California's Lieutenant Gov. Just Gave the Most Passionate Case for Legal Marijuana


The news: California Democrats have finally officially gotten behind marijuana legalization in a big way — and Lt. Gov. Gavin Newsom just advanced the cause in a beautiful and passionate speech.

The mayor of San Francisco from 2004 to 2011, Newsom has emerged as a fierce contender in California politics and is most famous for ordering the San Fran's city-county clerk to issue same-sex marriage licenses in violation of standing state law. Now he has something to say about marijuana legalization. Some hightlights from the speech include:

"It's time for all of us to step up and step in and lead once again in California, just as we did in 1996. We did just that with medical marijuana. But for almost 20 years now, we've sat back admiring our accomplishment while the world, the nation, and states like Colorado and Washington have passed us by ... It's time to legalize, it's time to tax, it's time to regulate marijuana for adults in California."


"This is not a debate about hippies. This is not a debate about stoners. We can't diminish this issue or the people involved in this debate by belittling them and trivializing them. Let me be clear: you can be pro-regulation without being an advocate for drug use."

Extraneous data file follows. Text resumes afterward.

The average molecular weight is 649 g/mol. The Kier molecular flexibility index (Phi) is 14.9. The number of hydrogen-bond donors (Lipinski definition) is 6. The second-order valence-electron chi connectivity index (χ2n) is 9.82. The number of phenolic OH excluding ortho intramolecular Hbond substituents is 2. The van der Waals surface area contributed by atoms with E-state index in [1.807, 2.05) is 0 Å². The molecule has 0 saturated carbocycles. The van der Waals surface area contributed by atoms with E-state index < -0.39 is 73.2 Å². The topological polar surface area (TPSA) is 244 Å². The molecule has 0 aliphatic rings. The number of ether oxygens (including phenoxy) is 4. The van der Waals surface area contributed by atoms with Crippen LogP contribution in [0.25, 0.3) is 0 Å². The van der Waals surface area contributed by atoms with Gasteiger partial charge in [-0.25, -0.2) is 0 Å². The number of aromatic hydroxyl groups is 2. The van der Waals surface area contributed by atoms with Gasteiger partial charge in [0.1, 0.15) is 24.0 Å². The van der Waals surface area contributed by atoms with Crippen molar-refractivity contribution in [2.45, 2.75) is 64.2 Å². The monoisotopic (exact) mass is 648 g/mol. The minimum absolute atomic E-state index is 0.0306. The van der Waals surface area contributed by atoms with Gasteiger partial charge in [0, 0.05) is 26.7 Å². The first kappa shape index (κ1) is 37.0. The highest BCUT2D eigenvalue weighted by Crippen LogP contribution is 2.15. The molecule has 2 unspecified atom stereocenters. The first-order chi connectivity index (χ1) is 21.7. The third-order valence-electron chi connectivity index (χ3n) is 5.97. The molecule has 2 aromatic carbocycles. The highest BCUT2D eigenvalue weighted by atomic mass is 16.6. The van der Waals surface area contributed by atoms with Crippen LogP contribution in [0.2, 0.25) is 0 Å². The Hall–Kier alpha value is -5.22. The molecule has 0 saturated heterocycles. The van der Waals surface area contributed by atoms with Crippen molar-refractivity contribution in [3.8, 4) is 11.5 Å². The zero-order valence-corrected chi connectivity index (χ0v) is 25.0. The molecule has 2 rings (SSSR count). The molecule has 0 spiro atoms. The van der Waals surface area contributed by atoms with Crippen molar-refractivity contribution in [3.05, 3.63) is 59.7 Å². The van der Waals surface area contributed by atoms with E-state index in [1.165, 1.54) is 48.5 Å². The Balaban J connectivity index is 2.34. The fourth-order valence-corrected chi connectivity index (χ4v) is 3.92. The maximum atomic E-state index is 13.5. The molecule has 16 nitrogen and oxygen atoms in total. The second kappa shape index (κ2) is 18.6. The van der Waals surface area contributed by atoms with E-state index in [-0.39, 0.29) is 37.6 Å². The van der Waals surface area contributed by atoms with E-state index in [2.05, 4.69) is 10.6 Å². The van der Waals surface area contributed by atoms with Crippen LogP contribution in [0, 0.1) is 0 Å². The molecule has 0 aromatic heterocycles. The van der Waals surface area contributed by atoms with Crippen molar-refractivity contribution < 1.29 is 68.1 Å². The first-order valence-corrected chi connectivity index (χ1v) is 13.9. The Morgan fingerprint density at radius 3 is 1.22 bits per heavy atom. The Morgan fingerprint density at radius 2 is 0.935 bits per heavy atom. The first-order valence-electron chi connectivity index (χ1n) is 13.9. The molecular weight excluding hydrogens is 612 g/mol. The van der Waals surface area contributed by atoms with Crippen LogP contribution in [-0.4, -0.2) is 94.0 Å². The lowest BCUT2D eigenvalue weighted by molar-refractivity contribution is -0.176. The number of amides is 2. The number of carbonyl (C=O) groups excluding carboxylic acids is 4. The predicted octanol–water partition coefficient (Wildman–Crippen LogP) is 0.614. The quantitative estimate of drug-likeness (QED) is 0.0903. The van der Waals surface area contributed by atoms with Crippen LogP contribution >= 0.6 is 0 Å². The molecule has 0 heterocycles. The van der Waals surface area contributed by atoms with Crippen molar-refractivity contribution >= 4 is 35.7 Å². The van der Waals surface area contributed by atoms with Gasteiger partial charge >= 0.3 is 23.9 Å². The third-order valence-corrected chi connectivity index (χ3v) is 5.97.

Good timing: It's an interesting time for Newsom to endorse marijuana so directly. Washington state and Colorado both recently legalized the drug, creating a legal mess but seeing huge and immediate dividends in arrests. Colorado has already taken in some $2 million in tax revenue, despite a frustrating regulatory environment that resulted in a slow start for many of the state's dispensaries. And while it's a little early to judge, nothing immediately apocalyptic has come out of either state so far.

Around the country: Meanwhile, marijuana legalization is rapidly becoming prime time politics. Polling put support for legal weed in Colorado and Washington at 56% in 2012; in New York, 88% of voters favor medical marijuana and 57% favored legal recreational marijuana in a poll released Monday. California is no exception, with at least 55% in favor of full legalization in November 2013. With legalization in nearby states, support has surely grown. And Newsom, who was slighted by a terrible speaking slot at the convention, seems to view latching on to legal marijuana as another way to compete with gubernatorial opponents in 2018. His remarks are in many ways a direct response to current Gov. Jerry Brown, who recently said he was opposed to legalization because, "How many people can get stoned and still have a great state or a great nation?"